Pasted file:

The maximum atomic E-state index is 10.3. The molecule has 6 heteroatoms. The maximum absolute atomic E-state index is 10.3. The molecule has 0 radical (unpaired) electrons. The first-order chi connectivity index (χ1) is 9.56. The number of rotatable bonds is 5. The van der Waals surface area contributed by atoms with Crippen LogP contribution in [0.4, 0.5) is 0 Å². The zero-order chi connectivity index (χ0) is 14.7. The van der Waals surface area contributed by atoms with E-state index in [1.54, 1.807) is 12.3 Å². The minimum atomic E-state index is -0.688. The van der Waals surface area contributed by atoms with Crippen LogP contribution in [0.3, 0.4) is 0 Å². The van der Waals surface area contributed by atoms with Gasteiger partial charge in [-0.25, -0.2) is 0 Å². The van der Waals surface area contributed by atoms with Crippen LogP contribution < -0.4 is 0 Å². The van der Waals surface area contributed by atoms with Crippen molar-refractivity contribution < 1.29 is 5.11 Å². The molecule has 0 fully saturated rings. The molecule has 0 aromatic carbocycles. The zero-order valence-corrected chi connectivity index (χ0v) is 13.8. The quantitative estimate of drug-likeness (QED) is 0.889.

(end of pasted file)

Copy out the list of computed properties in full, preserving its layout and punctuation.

The maximum atomic E-state index is 10.3. The molecule has 6 heteroatoms. The maximum absolute atomic E-state index is 10.3. The molecule has 0 radical (unpaired) electrons. The first-order chi connectivity index (χ1) is 9.56. The number of rotatable bonds is 5. The van der Waals surface area contributed by atoms with Crippen LogP contribution in [0.4, 0.5) is 0 Å². The zero-order chi connectivity index (χ0) is 14.7. The van der Waals surface area contributed by atoms with E-state index in [1.54, 1.807) is 12.3 Å². The minimum atomic E-state index is -0.688. The van der Waals surface area contributed by atoms with Crippen LogP contribution in [0.3, 0.4) is 0 Å². The van der Waals surface area contributed by atoms with Gasteiger partial charge in [-0.25, -0.2) is 0 Å². The van der Waals surface area contributed by atoms with Crippen LogP contribution < -0.4 is 0 Å². The van der Waals surface area contributed by atoms with Crippen molar-refractivity contribution < 1.29 is 5.11 Å². The molecule has 0 fully saturated rings. The molecule has 0 aromatic carbocycles. The zero-order valence-corrected chi connectivity index (χ0v) is 13.8. The quantitative estimate of drug-likeness (QED) is 0.889.